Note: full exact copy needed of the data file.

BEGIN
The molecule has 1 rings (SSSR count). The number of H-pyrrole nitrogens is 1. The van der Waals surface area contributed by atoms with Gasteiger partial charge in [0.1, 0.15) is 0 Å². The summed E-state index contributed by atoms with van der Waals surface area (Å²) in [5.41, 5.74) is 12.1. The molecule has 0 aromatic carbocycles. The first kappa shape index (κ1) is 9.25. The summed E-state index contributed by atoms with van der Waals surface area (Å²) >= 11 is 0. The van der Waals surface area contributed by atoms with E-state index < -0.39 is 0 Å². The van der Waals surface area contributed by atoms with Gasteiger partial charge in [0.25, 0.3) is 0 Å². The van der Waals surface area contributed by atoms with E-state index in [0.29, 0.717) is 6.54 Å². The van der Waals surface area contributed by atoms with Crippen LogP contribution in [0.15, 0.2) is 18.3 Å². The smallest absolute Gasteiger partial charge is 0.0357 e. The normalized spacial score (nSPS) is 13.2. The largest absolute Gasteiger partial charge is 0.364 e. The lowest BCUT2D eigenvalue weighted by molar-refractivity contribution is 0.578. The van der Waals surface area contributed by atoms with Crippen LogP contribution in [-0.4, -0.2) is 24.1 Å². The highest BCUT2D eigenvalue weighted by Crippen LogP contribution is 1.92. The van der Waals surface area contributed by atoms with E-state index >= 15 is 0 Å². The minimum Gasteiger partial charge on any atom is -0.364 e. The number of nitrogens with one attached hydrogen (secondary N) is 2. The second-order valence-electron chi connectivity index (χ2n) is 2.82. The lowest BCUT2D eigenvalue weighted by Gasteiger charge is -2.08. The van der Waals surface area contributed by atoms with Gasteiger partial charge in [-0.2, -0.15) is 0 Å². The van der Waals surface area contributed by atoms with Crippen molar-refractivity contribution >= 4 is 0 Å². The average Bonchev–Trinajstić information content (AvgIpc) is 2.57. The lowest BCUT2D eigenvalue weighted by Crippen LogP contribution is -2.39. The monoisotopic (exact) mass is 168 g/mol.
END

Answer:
The molecule has 1 rings (SSSR count). The number of H-pyrrole nitrogens is 1. The van der Waals surface area contributed by atoms with Gasteiger partial charge in [0.1, 0.15) is 0 Å². The summed E-state index contributed by atoms with van der Waals surface area (Å²) in [5.41, 5.74) is 12.1. The molecule has 0 aromatic carbocycles. The first kappa shape index (κ1) is 9.25. The summed E-state index contributed by atoms with van der Waals surface area (Å²) >= 11 is 0. The van der Waals surface area contributed by atoms with E-state index < -0.39 is 0 Å². The van der Waals surface area contributed by atoms with Gasteiger partial charge in [0.25, 0.3) is 0 Å². The van der Waals surface area contributed by atoms with E-state index in [0.29, 0.717) is 6.54 Å². The van der Waals surface area contributed by atoms with Crippen LogP contribution in [0.15, 0.2) is 18.3 Å². The smallest absolute Gasteiger partial charge is 0.0357 e. The normalized spacial score (nSPS) is 13.2. The largest absolute Gasteiger partial charge is 0.364 e. The lowest BCUT2D eigenvalue weighted by molar-refractivity contribution is 0.578. The van der Waals surface area contributed by atoms with Crippen LogP contribution in [-0.4, -0.2) is 24.1 Å². The highest BCUT2D eigenvalue weighted by Crippen LogP contribution is 1.92. The van der Waals surface area contributed by atoms with E-state index >= 15 is 0 Å². The minimum Gasteiger partial charge on any atom is -0.364 e. The number of nitrogens with one attached hydrogen (secondary N) is 2. The second-order valence-electron chi connectivity index (χ2n) is 2.82. The lowest BCUT2D eigenvalue weighted by Gasteiger charge is -2.08. The van der Waals surface area contributed by atoms with Gasteiger partial charge in [-0.2, -0.15) is 0 Å². The van der Waals surface area contributed by atoms with Crippen molar-refractivity contribution >= 4 is 0 Å². The average Bonchev–Trinajstić information content (AvgIpc) is 2.57. The lowest BCUT2D eigenvalue weighted by Crippen LogP contribution is -2.39. The monoisotopic (exact) mass is 168 g/mol.